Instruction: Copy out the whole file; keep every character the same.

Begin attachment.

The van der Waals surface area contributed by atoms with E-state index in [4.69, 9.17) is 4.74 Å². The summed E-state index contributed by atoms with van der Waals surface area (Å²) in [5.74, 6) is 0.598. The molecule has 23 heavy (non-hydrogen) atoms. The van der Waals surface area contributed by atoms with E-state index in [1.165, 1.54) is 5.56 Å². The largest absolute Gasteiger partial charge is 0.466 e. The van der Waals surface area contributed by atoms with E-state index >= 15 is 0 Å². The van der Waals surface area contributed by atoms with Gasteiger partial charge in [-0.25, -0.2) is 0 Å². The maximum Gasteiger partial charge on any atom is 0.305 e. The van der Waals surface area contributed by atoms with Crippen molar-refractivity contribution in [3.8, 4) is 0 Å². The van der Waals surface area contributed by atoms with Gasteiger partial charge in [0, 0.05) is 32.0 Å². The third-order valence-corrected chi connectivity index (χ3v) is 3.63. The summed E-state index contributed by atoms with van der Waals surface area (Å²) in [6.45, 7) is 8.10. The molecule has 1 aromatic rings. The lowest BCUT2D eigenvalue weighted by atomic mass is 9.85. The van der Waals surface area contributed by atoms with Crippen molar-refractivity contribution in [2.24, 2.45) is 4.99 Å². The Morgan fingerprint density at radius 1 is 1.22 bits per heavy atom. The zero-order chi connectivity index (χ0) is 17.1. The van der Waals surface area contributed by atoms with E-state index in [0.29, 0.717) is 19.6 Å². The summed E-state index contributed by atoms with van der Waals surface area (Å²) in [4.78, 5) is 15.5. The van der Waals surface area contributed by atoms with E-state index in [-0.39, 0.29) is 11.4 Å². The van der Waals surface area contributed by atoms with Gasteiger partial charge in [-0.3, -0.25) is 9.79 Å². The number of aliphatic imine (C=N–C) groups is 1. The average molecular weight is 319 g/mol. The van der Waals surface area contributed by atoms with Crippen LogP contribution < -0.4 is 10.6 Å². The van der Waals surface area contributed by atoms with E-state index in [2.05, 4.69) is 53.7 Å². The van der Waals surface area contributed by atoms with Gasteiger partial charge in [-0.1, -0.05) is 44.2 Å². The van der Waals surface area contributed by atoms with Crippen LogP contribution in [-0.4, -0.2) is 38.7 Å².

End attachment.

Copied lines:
The van der Waals surface area contributed by atoms with E-state index in [4.69, 9.17) is 4.74 Å². The summed E-state index contributed by atoms with van der Waals surface area (Å²) in [5.74, 6) is 0.598. The molecule has 23 heavy (non-hydrogen) atoms. The van der Waals surface area contributed by atoms with E-state index in [1.165, 1.54) is 5.56 Å². The largest absolute Gasteiger partial charge is 0.466 e. The van der Waals surface area contributed by atoms with E-state index >= 15 is 0 Å². The van der Waals surface area contributed by atoms with Gasteiger partial charge in [-0.25, -0.2) is 0 Å². The maximum Gasteiger partial charge on any atom is 0.305 e. The van der Waals surface area contributed by atoms with Crippen molar-refractivity contribution in [3.8, 4) is 0 Å². The van der Waals surface area contributed by atoms with Gasteiger partial charge in [0, 0.05) is 32.0 Å². The third-order valence-corrected chi connectivity index (χ3v) is 3.63. The summed E-state index contributed by atoms with van der Waals surface area (Å²) in [6.45, 7) is 8.10. The molecule has 1 aromatic rings. The lowest BCUT2D eigenvalue weighted by atomic mass is 9.85. The van der Waals surface area contributed by atoms with Crippen molar-refractivity contribution in [2.24, 2.45) is 4.99 Å². The Morgan fingerprint density at radius 1 is 1.22 bits per heavy atom. The zero-order chi connectivity index (χ0) is 17.1. The van der Waals surface area contributed by atoms with E-state index in [0.29, 0.717) is 19.6 Å². The summed E-state index contributed by atoms with van der Waals surface area (Å²) in [4.78, 5) is 15.5. The van der Waals surface area contributed by atoms with E-state index in [-0.39, 0.29) is 11.4 Å². The van der Waals surface area contributed by atoms with Gasteiger partial charge in [-0.3, -0.25) is 9.79 Å². The number of aliphatic imine (C=N–C) groups is 1. The average molecular weight is 319 g/mol. The van der Waals surface area contributed by atoms with Crippen LogP contribution < -0.4 is 10.6 Å². The van der Waals surface area contributed by atoms with E-state index in [2.05, 4.69) is 53.7 Å². The van der Waals surface area contributed by atoms with Gasteiger partial charge in [-0.1, -0.05) is 44.2 Å². The van der Waals surface area contributed by atoms with Crippen LogP contribution in [-0.4, -0.2) is 38.7 Å².